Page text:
To determine the precise role of MDmc in facilitating trial-by-trial learning and adaptive decision-making, we tested macaque monkeys before and after bilateral neurotoxic lesions to MDmc, and matched unoperated control monkeys, on a series of probabilistic, multiple option reward-guided learning tasks that are sensitive to OFC damage (Noonan et al., 2010; Walton et al., 2010). To perform adaptively, the monkeys had to learn about, and track, the values associated with 3 novel stimuli through trial-and-error sampling and use this information to decide whether or not to persist with that option. In some task conditions (referred to as ‘Stable’ or ‘Variable’ schedules: see Figure 1B), the reward probabilities linked to each stimulus would change dynamically and the identity of the highest value would reverse half way through each session; in others, the probabilistic reward assignments remained fixed throughout the session. If the MDmc is critical for inhibiting responses to a previously rewarded stimulus, then the monkeys with MDmc damage will only be impaired post-reversal and will display perseverative patterns of response selection. If, on the other hand, the MDmc supported contingent learning, these lesioned monkeys would show impairments akin to those observed in monkeys with OFC damage (Noonan et al., 2010; Walton et al., 2010). That is, MDmc-lesioned monkeys would not only be slower to update their choices post-reversal or, in Fixed situations where they had to integrate across multiple trials to determine which option was best, they would also exhibit aberrant patterns of stimulus choices such that a particular reward would be assigned based on the history of all past choices rather than to its causal antecedent choice. Alternatively and finally, if the MDmc is required to regulate adaptive choice behavior, then the lesioned animals would also have a deficit post-reversal or in any Fixed schedules when multiple options are rewarding, but this would be characterized by an impairment in determining when to shift from search to persist modes of responding.

Task design.

(A) Schematic of a single trial. At the start of each trial, 3 stimuli were presented on the screen in one of four spatial configurations. Monkeys chose a stimulus by touching its location on the screen. Once selected, the alternative options disappeared and reward was or was not delivered according to a pre-determined schedule (note that the red box is shown for illustration only, but was not presented during testing). Following an intertrial interval, the next trial would begin. (B) Schematic of two varying schedules, 'Stable' (upper panel) and 'Variable' (lower panel), showing the running average probability (across 20 trials) during a session that selecting that option would result in reward.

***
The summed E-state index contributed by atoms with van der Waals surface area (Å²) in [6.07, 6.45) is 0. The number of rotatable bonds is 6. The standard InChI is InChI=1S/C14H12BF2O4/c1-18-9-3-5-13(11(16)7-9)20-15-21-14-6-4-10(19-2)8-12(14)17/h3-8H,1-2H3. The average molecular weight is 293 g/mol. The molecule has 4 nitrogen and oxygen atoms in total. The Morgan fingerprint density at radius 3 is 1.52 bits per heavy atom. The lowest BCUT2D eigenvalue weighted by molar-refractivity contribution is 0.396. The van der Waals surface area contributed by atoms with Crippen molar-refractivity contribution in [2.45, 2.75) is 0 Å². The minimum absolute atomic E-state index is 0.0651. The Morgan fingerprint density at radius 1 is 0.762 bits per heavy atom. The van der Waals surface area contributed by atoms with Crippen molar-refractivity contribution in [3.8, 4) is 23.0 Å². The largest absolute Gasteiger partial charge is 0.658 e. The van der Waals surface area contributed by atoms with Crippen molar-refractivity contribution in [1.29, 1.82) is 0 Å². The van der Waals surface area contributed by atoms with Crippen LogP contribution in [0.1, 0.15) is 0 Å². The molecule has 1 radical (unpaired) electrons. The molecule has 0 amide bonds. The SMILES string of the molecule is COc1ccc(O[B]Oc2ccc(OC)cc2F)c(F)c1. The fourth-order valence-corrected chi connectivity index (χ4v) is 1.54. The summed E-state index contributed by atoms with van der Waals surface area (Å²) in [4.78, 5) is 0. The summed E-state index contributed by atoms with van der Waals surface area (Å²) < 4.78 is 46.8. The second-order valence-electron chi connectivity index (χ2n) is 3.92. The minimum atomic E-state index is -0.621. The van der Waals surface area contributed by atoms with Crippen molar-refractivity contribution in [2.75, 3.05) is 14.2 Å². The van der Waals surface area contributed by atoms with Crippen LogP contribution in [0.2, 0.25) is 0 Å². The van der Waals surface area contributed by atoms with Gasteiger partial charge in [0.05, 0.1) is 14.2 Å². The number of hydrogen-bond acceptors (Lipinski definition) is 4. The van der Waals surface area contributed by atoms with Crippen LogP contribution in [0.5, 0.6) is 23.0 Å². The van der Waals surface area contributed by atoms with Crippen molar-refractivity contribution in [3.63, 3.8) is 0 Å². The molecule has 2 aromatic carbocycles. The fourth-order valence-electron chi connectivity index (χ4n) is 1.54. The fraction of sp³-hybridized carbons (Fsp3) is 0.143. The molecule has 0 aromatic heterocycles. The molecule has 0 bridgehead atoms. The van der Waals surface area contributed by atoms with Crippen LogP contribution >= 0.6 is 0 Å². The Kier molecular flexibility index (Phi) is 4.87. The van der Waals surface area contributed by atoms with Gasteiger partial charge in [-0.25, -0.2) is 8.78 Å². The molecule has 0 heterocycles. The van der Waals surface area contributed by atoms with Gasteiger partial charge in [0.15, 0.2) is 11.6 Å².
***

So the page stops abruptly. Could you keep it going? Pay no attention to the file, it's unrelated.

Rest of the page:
https://doi.org/10.7554/eLife.13588.003

In fact, while we found that MDmc lesions dramatically influenced the speed and patterns of monkeys’ choices, particularly when the identity of the highest rewarded stimulus reversed, there was no evidence either for a failure to inhibit previously rewarded choices or for a misassignment of outcomes based on choice history as had been observed after OFC lesions. Instead, the monkeys with MDmc damage were strikingly deficient at re-selecting a sampled alternative after a search choice that yielded a reward – i.e., they were more likely to select a different stimulus to that chosen on the previous trial. Further analyses suggested this was caused by the MDmc-lesioned monkeys exhibiting less influence of associations based on their most recent stimulus choices coupled with an intact representation of longer term choice trends, which impaired their ability to update their stimulus choices rapidly in situations when they had a varied choice history. Together, these findings support a novel, key contribution of MDmc in regulating adaptive responding.

Results

A total of ten male rhesus macaque monkeys were trained on a stimulus-guided 3-armed (object) bandit task described in detail in the Procedures and previously (Noonan et al., 2010; Walton et al., 2010). Briefly, each of the three stimuli was associated with a particular probability of reward according to two predefined schedules (see Figure 1B). These particular 'varying' outcome schedules were constructed such that the values of the three stimuli fluctuated continuously throughout the session. However, each schedule was designed to incorporate two properties, namely an initial learning period where one stimulus had an objectively higher value than the other two (here referred to as stimulus 'V1'; note that the only differences between the Stable and Variable schedules was the V1 reward probability in this initial learning period (i.e. during the 1st 150 trials), and a fixed reversal point, after 150 trials, where the identity of V1 changed (Figure 1B).